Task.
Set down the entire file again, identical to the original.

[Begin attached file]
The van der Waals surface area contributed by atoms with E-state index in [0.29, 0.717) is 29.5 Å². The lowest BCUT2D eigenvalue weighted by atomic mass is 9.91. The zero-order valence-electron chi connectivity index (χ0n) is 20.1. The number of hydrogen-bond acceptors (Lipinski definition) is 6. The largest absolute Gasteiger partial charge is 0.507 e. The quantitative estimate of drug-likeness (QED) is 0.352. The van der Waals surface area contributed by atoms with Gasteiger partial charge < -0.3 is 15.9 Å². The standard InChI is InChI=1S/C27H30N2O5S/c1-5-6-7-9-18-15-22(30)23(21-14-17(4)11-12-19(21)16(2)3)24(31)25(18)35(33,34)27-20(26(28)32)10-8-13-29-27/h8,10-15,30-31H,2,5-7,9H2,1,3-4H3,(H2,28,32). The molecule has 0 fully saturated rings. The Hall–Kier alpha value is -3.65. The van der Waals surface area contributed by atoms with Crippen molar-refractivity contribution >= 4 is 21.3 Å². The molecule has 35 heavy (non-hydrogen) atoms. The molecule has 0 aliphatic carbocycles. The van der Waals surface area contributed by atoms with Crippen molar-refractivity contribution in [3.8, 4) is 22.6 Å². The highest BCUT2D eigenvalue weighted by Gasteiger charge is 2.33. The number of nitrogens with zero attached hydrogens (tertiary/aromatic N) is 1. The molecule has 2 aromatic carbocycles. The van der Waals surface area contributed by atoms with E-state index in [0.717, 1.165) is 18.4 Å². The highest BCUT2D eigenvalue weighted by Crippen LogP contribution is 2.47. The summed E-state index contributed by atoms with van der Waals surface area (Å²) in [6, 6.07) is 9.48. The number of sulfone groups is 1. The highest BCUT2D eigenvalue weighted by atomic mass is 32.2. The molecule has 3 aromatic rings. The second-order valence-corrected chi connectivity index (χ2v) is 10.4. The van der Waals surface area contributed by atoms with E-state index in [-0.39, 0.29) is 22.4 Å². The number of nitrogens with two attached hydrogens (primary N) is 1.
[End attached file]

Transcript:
The van der Waals surface area contributed by atoms with E-state index in [0.29, 0.717) is 29.5 Å². The lowest BCUT2D eigenvalue weighted by atomic mass is 9.91. The zero-order valence-electron chi connectivity index (χ0n) is 20.1. The number of hydrogen-bond acceptors (Lipinski definition) is 6. The largest absolute Gasteiger partial charge is 0.507 e. The quantitative estimate of drug-likeness (QED) is 0.352. The van der Waals surface area contributed by atoms with Gasteiger partial charge < -0.3 is 15.9 Å². The standard InChI is InChI=1S/C27H30N2O5S/c1-5-6-7-9-18-15-22(30)23(21-14-17(4)11-12-19(21)16(2)3)24(31)25(18)35(33,34)27-20(26(28)32)10-8-13-29-27/h8,10-15,30-31H,2,5-7,9H2,1,3-4H3,(H2,28,32). The molecule has 0 fully saturated rings. The Hall–Kier alpha value is -3.65. The van der Waals surface area contributed by atoms with Crippen molar-refractivity contribution >= 4 is 21.3 Å². The molecule has 35 heavy (non-hydrogen) atoms. The molecule has 0 aliphatic carbocycles. The van der Waals surface area contributed by atoms with Crippen molar-refractivity contribution in [3.8, 4) is 22.6 Å². The highest BCUT2D eigenvalue weighted by Gasteiger charge is 2.33. The number of nitrogens with zero attached hydrogens (tertiary/aromatic N) is 1. The molecule has 2 aromatic carbocycles. The van der Waals surface area contributed by atoms with E-state index in [0.717, 1.165) is 18.4 Å². The highest BCUT2D eigenvalue weighted by Crippen LogP contribution is 2.47. The summed E-state index contributed by atoms with van der Waals surface area (Å²) in [6, 6.07) is 9.48. The number of sulfone groups is 1. The highest BCUT2D eigenvalue weighted by atomic mass is 32.2. The molecule has 3 aromatic rings. The second-order valence-corrected chi connectivity index (χ2v) is 10.4. The van der Waals surface area contributed by atoms with E-state index in [-0.39, 0.29) is 22.4 Å². The number of nitrogens with two attached hydrogens (primary N) is 1.